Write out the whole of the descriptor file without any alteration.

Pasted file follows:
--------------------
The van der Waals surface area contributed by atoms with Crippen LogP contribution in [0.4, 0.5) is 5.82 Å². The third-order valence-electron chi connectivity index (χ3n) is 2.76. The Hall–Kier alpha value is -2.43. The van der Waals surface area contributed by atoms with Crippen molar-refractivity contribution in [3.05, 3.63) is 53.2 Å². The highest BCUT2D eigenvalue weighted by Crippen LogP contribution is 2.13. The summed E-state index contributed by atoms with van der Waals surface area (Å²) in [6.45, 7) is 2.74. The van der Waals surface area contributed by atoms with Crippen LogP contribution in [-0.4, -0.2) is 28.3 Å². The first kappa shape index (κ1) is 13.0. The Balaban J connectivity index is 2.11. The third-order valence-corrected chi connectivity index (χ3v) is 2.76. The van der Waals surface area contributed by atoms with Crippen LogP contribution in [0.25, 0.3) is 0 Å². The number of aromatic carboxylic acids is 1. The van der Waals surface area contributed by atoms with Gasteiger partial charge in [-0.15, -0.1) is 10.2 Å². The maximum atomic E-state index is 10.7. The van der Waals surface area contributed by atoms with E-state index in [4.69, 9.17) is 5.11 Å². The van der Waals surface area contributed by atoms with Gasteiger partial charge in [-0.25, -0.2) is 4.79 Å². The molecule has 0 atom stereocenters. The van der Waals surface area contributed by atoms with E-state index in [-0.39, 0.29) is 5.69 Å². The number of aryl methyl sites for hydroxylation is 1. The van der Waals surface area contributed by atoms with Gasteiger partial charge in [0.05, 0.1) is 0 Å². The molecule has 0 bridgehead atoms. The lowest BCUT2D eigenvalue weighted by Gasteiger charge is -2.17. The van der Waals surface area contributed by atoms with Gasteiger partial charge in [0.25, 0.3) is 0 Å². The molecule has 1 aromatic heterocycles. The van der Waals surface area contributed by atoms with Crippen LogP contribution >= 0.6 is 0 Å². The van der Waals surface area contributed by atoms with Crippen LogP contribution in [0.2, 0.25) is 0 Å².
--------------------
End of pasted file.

The van der Waals surface area contributed by atoms with Crippen LogP contribution in [0.4, 0.5) is 5.82 Å². The third-order valence-electron chi connectivity index (χ3n) is 2.76. The Hall–Kier alpha value is -2.43. The van der Waals surface area contributed by atoms with Crippen molar-refractivity contribution in [3.05, 3.63) is 53.2 Å². The highest BCUT2D eigenvalue weighted by Crippen LogP contribution is 2.13. The summed E-state index contributed by atoms with van der Waals surface area (Å²) in [6.45, 7) is 2.74. The van der Waals surface area contributed by atoms with Crippen LogP contribution in [-0.4, -0.2) is 28.3 Å². The first kappa shape index (κ1) is 13.0. The Balaban J connectivity index is 2.11. The third-order valence-corrected chi connectivity index (χ3v) is 2.76. The van der Waals surface area contributed by atoms with Crippen LogP contribution in [0.25, 0.3) is 0 Å². The number of aromatic carboxylic acids is 1. The van der Waals surface area contributed by atoms with Gasteiger partial charge in [-0.15, -0.1) is 10.2 Å². The maximum atomic E-state index is 10.7. The van der Waals surface area contributed by atoms with E-state index in [4.69, 9.17) is 5.11 Å². The van der Waals surface area contributed by atoms with Gasteiger partial charge in [-0.25, -0.2) is 4.79 Å². The molecule has 0 atom stereocenters. The van der Waals surface area contributed by atoms with E-state index in [-0.39, 0.29) is 5.69 Å². The number of aryl methyl sites for hydroxylation is 1. The van der Waals surface area contributed by atoms with Gasteiger partial charge in [0.05, 0.1) is 0 Å². The molecule has 0 bridgehead atoms. The lowest BCUT2D eigenvalue weighted by Gasteiger charge is -2.17. The van der Waals surface area contributed by atoms with Gasteiger partial charge in [0.25, 0.3) is 0 Å². The molecule has 1 aromatic heterocycles. The van der Waals surface area contributed by atoms with Crippen LogP contribution >= 0.6 is 0 Å². The van der Waals surface area contributed by atoms with Crippen LogP contribution in [0.2, 0.25) is 0 Å².